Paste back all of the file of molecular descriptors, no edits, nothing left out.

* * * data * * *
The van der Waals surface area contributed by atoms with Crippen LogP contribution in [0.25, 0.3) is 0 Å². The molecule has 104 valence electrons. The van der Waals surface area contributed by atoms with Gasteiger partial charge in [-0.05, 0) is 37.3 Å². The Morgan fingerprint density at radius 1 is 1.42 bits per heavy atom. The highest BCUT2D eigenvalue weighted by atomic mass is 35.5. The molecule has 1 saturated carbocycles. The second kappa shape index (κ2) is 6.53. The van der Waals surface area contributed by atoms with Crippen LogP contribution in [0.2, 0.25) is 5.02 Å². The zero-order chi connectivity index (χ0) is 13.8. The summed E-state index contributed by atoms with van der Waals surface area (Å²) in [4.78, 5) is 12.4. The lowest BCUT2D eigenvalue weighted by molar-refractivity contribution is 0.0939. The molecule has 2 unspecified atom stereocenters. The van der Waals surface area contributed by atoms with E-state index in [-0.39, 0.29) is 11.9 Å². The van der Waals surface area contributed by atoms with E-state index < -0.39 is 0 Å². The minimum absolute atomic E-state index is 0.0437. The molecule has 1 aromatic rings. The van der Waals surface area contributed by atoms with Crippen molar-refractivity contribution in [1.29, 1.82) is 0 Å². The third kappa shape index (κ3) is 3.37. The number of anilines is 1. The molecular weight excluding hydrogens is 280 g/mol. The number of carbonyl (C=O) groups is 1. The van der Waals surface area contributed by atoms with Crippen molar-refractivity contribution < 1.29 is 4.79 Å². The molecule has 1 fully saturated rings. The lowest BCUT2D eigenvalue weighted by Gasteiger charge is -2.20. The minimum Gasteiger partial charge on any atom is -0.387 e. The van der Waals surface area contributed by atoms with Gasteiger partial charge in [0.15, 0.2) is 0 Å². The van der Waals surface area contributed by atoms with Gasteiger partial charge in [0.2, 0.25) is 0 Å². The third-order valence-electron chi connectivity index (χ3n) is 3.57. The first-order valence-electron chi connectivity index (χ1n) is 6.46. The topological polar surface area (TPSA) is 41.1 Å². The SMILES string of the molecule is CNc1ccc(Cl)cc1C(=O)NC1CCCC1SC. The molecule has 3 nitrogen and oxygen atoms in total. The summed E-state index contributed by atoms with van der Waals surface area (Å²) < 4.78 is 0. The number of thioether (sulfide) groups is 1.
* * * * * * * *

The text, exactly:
The van der Waals surface area contributed by atoms with Crippen LogP contribution in [0.25, 0.3) is 0 Å². The molecule has 104 valence electrons. The van der Waals surface area contributed by atoms with Gasteiger partial charge in [-0.05, 0) is 37.3 Å². The Morgan fingerprint density at radius 1 is 1.42 bits per heavy atom. The highest BCUT2D eigenvalue weighted by atomic mass is 35.5. The molecule has 1 saturated carbocycles. The second kappa shape index (κ2) is 6.53. The van der Waals surface area contributed by atoms with Crippen LogP contribution in [0.2, 0.25) is 5.02 Å². The zero-order chi connectivity index (χ0) is 13.8. The summed E-state index contributed by atoms with van der Waals surface area (Å²) in [4.78, 5) is 12.4. The lowest BCUT2D eigenvalue weighted by molar-refractivity contribution is 0.0939. The molecule has 2 unspecified atom stereocenters. The van der Waals surface area contributed by atoms with E-state index in [-0.39, 0.29) is 11.9 Å². The van der Waals surface area contributed by atoms with E-state index < -0.39 is 0 Å². The minimum absolute atomic E-state index is 0.0437. The molecule has 1 aromatic rings. The van der Waals surface area contributed by atoms with Crippen molar-refractivity contribution in [1.29, 1.82) is 0 Å². The third kappa shape index (κ3) is 3.37. The number of anilines is 1. The molecular weight excluding hydrogens is 280 g/mol. The number of carbonyl (C=O) groups is 1. The van der Waals surface area contributed by atoms with Crippen molar-refractivity contribution < 1.29 is 4.79 Å². The molecule has 1 fully saturated rings. The lowest BCUT2D eigenvalue weighted by Gasteiger charge is -2.20. The minimum Gasteiger partial charge on any atom is -0.387 e. The van der Waals surface area contributed by atoms with Gasteiger partial charge in [0.15, 0.2) is 0 Å². The van der Waals surface area contributed by atoms with Gasteiger partial charge in [0.2, 0.25) is 0 Å². The third-order valence-electron chi connectivity index (χ3n) is 3.57. The first-order valence-electron chi connectivity index (χ1n) is 6.46. The topological polar surface area (TPSA) is 41.1 Å². The SMILES string of the molecule is CNc1ccc(Cl)cc1C(=O)NC1CCCC1SC. The molecule has 3 nitrogen and oxygen atoms in total. The summed E-state index contributed by atoms with van der Waals surface area (Å²) < 4.78 is 0. The number of thioether (sulfide) groups is 1.